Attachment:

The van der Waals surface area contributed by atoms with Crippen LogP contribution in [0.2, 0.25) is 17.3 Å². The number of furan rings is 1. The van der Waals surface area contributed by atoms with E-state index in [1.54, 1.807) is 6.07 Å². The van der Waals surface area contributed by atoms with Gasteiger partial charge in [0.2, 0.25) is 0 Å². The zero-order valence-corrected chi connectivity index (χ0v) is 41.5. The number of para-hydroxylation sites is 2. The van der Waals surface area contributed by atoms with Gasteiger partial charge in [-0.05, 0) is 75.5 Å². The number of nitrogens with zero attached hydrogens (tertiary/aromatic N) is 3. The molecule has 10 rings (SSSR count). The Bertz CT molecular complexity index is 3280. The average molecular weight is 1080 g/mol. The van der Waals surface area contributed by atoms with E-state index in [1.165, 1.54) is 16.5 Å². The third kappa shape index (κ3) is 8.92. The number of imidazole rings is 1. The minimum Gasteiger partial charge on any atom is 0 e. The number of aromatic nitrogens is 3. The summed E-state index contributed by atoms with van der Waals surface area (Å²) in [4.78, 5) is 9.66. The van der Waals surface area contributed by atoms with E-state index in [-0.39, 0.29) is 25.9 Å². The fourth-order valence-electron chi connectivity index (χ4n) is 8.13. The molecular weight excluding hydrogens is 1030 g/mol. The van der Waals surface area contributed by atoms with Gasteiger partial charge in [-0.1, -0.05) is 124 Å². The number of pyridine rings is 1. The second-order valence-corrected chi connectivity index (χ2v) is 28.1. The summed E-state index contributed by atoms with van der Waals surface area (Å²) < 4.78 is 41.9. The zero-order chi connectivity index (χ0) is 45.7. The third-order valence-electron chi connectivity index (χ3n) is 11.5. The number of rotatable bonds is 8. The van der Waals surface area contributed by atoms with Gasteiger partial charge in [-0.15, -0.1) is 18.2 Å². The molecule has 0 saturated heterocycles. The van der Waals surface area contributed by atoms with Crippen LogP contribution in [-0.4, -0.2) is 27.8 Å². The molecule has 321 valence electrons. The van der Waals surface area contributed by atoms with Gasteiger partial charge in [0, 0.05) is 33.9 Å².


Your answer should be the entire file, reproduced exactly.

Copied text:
The van der Waals surface area contributed by atoms with Crippen LogP contribution in [0.2, 0.25) is 17.3 Å². The number of furan rings is 1. The van der Waals surface area contributed by atoms with E-state index in [1.54, 1.807) is 6.07 Å². The van der Waals surface area contributed by atoms with Gasteiger partial charge in [0.2, 0.25) is 0 Å². The zero-order valence-corrected chi connectivity index (χ0v) is 41.5. The number of para-hydroxylation sites is 2. The van der Waals surface area contributed by atoms with Gasteiger partial charge in [-0.05, 0) is 75.5 Å². The number of nitrogens with zero attached hydrogens (tertiary/aromatic N) is 3. The molecule has 10 rings (SSSR count). The Bertz CT molecular complexity index is 3280. The average molecular weight is 1080 g/mol. The van der Waals surface area contributed by atoms with E-state index in [1.165, 1.54) is 16.5 Å². The third kappa shape index (κ3) is 8.92. The number of imidazole rings is 1. The minimum Gasteiger partial charge on any atom is 0 e. The number of aromatic nitrogens is 3. The summed E-state index contributed by atoms with van der Waals surface area (Å²) in [4.78, 5) is 9.66. The van der Waals surface area contributed by atoms with E-state index in [-0.39, 0.29) is 25.9 Å². The fourth-order valence-electron chi connectivity index (χ4n) is 8.13. The molecular weight excluding hydrogens is 1030 g/mol. The van der Waals surface area contributed by atoms with Gasteiger partial charge in [-0.1, -0.05) is 124 Å². The number of pyridine rings is 1. The second-order valence-corrected chi connectivity index (χ2v) is 28.1. The summed E-state index contributed by atoms with van der Waals surface area (Å²) < 4.78 is 41.9. The zero-order chi connectivity index (χ0) is 45.7. The third-order valence-electron chi connectivity index (χ3n) is 11.5. The number of rotatable bonds is 8. The van der Waals surface area contributed by atoms with Gasteiger partial charge in [-0.15, -0.1) is 18.2 Å². The molecule has 0 saturated heterocycles. The van der Waals surface area contributed by atoms with Crippen LogP contribution in [-0.4, -0.2) is 27.8 Å². The molecule has 321 valence electrons. The van der Waals surface area contributed by atoms with Gasteiger partial charge in [0, 0.05) is 33.9 Å².